A couple of years ago, I wrote an oped for the Wall Street Journal about doctors, “doctors” and such, and I got a fair bit of reaction to it. This past Saturday, the brilliant Joseph Epstein wrote a column along the same lines but putting focus on Jill Biden, soon-to-be First Lady of the United States. It’s worth your time, but here are a couple of paragraphs:
Madame First Lady—Mrs. Biden—Jill—kiddo: a bit of advice on what may seem like a small but I think is a not unimportant matter. Any chance you might drop the “Dr.” before your name? “Dr. Jill Biden” sounds and feels fraudulent, not to say a touch comic. Your degree is, I believe, an Ed.D., a doctor of education, earned at the University of Delaware through a dissertation with the unpromising title “Student Retention at the Community College Level: Meeting Students’ Needs.” A wise man once said that no one should call himself “Dr.” unless he has delivered a child. Think about it, Dr. Jill, and forthwith drop the doc.
The Ph.D. may once have held prestige, but that has been diminished by the erosion of seriousness and the relaxation of standards in university education generally, at any rate outside the sciences. Getting a doctorate was then an arduous proceeding: One had to pass examinations in two foreign languages, one of them Greek or Latin, defend one’s thesis, and take an oral examination on general knowledge in one’s field. At Columbia University of an earlier day, a secretary sat outside the room where these examinations were administered, a pitcher of water and a glass on her desk. The water and glass were there for the candidates who fainted. A far cry, this, from the few doctoral examinations I sat in on during my teaching days, where candidates and teachers addressed one another by first names and the general atmosphere more resembled a kaffeeklatsch. Dr. Jill, I note you acquired your Ed.D. as recently as 15 years ago at age 55, or long after the terror had departed.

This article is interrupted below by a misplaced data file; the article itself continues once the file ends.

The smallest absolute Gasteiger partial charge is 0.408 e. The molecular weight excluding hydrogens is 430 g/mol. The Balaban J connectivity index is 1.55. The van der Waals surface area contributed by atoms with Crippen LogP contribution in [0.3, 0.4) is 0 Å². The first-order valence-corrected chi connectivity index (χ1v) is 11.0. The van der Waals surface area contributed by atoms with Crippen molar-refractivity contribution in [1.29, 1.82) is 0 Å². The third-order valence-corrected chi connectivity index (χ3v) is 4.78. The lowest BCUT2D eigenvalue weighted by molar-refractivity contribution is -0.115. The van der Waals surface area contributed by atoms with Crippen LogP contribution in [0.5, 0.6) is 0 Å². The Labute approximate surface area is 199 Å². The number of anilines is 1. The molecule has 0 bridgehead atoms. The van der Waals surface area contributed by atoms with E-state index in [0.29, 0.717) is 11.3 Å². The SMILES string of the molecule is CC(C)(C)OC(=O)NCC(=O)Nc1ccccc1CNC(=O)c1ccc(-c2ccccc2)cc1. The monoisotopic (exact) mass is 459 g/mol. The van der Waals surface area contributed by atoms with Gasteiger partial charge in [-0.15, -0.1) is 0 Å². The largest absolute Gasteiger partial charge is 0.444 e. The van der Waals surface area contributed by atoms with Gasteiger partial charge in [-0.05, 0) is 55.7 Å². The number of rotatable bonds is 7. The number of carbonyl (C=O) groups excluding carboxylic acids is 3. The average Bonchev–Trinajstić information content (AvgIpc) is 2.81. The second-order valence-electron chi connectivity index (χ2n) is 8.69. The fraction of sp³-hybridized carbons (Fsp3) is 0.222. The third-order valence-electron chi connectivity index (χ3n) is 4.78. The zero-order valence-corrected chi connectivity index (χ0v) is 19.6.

I think it’s terrific, but even those who disagree should recognize that the reaction to this column is sheer silliness. Northwestern has apparently removed any mention of Epstein from their site – sheesh. Revisionism, anyone? How about some defence of free speech, oh respected university? I guess that is asking too much. Of course, the Twitter mobs went bonky and Biden herself stupidly reacted to it, opening herself up to dissection of her actual dissertation. Unfounded accusations of sexism met the oped – as though criticism of a woman is necessarily based on gender – as well as pearl-clutching about Epstein’s use of the word “kiddo.” I guess those who were upset about that word don’t know any older people. This is a common term of familiarity – and even affection – used by pre-boomers. Heck, Joe Biden uses it A LOT.
In my own family, there are several PhDs, and I have noticed that those who are the most huffy about insisting people use it, and insisting people respect their “accomplishment,” are a) the most insecure and b) the most left-leaning. There’s an elitism and a love of credentialism and an obsession with class and status among the left that you won’t see matched on the right (though yes, it exists there).
The most surprising thing – at least for me – about the reaction to the column was that so few people seem to know who Joseph Epstein is. I had to explain to several people I know that he is a brilliant literary critic, essayist and fiction writer. He is also a gentleman: I sent him a note saying how much I liked his column and I also included a link to mine. He responded almost immediately with a very positive, kind message.
(The title of this post is indeed a reference to Sylvia Plath because a) I am a woman and there is always room for a Plath reference and, b) I just finished this book, so she is on my mind.)